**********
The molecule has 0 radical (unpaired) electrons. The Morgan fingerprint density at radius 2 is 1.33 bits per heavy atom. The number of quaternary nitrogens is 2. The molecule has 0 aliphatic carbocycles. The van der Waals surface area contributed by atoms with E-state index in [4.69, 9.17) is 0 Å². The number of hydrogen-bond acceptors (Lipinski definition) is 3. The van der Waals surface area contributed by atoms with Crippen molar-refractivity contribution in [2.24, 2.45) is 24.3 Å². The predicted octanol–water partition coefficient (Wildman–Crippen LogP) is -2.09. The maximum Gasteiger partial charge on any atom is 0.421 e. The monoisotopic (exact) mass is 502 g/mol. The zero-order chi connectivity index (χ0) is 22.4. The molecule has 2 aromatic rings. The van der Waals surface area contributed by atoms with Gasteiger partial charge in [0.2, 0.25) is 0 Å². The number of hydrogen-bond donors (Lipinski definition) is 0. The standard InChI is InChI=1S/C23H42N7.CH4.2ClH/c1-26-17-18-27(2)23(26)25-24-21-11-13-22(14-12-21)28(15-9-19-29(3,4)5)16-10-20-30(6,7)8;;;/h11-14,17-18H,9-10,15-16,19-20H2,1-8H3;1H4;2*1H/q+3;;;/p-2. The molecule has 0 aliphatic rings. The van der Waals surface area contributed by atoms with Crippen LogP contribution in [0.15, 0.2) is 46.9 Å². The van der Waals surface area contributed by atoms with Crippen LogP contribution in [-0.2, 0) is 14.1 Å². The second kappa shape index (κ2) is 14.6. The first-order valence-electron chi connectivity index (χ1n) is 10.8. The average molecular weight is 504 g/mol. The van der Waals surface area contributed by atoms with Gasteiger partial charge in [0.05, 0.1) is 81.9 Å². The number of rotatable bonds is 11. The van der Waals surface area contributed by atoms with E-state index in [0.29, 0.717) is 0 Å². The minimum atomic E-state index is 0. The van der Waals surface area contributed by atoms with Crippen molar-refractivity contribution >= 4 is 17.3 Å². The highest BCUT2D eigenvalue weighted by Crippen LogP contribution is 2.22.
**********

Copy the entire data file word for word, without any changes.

The molecule has 0 radical (unpaired) electrons. The Morgan fingerprint density at radius 2 is 1.33 bits per heavy atom. The number of quaternary nitrogens is 2. The molecule has 0 aliphatic carbocycles. The van der Waals surface area contributed by atoms with E-state index in [4.69, 9.17) is 0 Å². The number of hydrogen-bond acceptors (Lipinski definition) is 3. The van der Waals surface area contributed by atoms with Crippen molar-refractivity contribution in [2.24, 2.45) is 24.3 Å². The predicted octanol–water partition coefficient (Wildman–Crippen LogP) is -2.09. The maximum Gasteiger partial charge on any atom is 0.421 e. The monoisotopic (exact) mass is 502 g/mol. The zero-order chi connectivity index (χ0) is 22.4. The molecule has 2 aromatic rings. The van der Waals surface area contributed by atoms with Gasteiger partial charge in [0.2, 0.25) is 0 Å². The number of hydrogen-bond donors (Lipinski definition) is 0. The standard InChI is InChI=1S/C23H42N7.CH4.2ClH/c1-26-17-18-27(2)23(26)25-24-21-11-13-22(14-12-21)28(15-9-19-29(3,4)5)16-10-20-30(6,7)8;;;/h11-14,17-18H,9-10,15-16,19-20H2,1-8H3;1H4;2*1H/q+3;;;/p-2. The molecule has 0 aliphatic rings. The van der Waals surface area contributed by atoms with Crippen LogP contribution in [0.15, 0.2) is 46.9 Å². The van der Waals surface area contributed by atoms with Crippen LogP contribution in [-0.2, 0) is 14.1 Å². The second kappa shape index (κ2) is 14.6. The first-order valence-electron chi connectivity index (χ1n) is 10.8. The average molecular weight is 504 g/mol. The van der Waals surface area contributed by atoms with Gasteiger partial charge in [0.05, 0.1) is 81.9 Å². The number of rotatable bonds is 11. The van der Waals surface area contributed by atoms with E-state index in [0.29, 0.717) is 0 Å². The minimum atomic E-state index is 0. The van der Waals surface area contributed by atoms with Crippen molar-refractivity contribution >= 4 is 17.3 Å². The highest BCUT2D eigenvalue weighted by Crippen LogP contribution is 2.22.